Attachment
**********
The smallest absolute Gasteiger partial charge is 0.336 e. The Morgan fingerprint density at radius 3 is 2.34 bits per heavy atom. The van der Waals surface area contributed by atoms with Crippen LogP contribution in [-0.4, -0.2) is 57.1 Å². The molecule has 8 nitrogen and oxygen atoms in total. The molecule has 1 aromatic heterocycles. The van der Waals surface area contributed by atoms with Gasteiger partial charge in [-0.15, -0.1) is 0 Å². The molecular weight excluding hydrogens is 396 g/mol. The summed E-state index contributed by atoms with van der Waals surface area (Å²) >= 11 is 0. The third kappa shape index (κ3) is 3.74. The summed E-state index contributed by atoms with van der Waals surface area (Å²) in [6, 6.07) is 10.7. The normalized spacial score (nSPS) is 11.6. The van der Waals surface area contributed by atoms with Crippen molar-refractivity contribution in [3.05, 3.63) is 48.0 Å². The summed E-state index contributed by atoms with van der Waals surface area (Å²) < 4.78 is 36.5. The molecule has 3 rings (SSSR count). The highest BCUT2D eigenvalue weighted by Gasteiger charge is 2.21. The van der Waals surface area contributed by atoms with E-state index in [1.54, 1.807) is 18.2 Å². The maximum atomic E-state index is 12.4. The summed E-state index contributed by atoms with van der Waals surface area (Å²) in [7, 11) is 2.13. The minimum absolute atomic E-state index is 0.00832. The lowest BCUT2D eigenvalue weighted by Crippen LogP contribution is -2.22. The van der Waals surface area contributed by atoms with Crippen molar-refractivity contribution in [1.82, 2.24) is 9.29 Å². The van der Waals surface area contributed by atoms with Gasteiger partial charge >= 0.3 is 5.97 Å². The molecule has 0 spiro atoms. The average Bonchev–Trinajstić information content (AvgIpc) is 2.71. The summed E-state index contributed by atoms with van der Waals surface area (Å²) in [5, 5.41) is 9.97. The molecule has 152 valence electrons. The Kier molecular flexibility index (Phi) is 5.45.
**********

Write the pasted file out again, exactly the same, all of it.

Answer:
The smallest absolute Gasteiger partial charge is 0.336 e. The Morgan fingerprint density at radius 3 is 2.34 bits per heavy atom. The van der Waals surface area contributed by atoms with Crippen LogP contribution in [-0.4, -0.2) is 57.1 Å². The molecule has 8 nitrogen and oxygen atoms in total. The molecule has 1 aromatic heterocycles. The van der Waals surface area contributed by atoms with Gasteiger partial charge in [-0.15, -0.1) is 0 Å². The molecular weight excluding hydrogens is 396 g/mol. The summed E-state index contributed by atoms with van der Waals surface area (Å²) >= 11 is 0. The third kappa shape index (κ3) is 3.74. The summed E-state index contributed by atoms with van der Waals surface area (Å²) in [6, 6.07) is 10.7. The normalized spacial score (nSPS) is 11.6. The van der Waals surface area contributed by atoms with Crippen molar-refractivity contribution in [3.05, 3.63) is 48.0 Å². The summed E-state index contributed by atoms with van der Waals surface area (Å²) < 4.78 is 36.5. The molecule has 3 rings (SSSR count). The highest BCUT2D eigenvalue weighted by Gasteiger charge is 2.21. The van der Waals surface area contributed by atoms with E-state index in [1.54, 1.807) is 18.2 Å². The maximum atomic E-state index is 12.4. The summed E-state index contributed by atoms with van der Waals surface area (Å²) in [7, 11) is 2.13. The minimum absolute atomic E-state index is 0.00832. The lowest BCUT2D eigenvalue weighted by Crippen LogP contribution is -2.22. The van der Waals surface area contributed by atoms with Crippen molar-refractivity contribution in [1.82, 2.24) is 9.29 Å². The van der Waals surface area contributed by atoms with Gasteiger partial charge >= 0.3 is 5.97 Å². The molecule has 0 spiro atoms. The average Bonchev–Trinajstić information content (AvgIpc) is 2.71. The summed E-state index contributed by atoms with van der Waals surface area (Å²) in [5, 5.41) is 9.97. The molecule has 152 valence electrons. The Kier molecular flexibility index (Phi) is 5.45.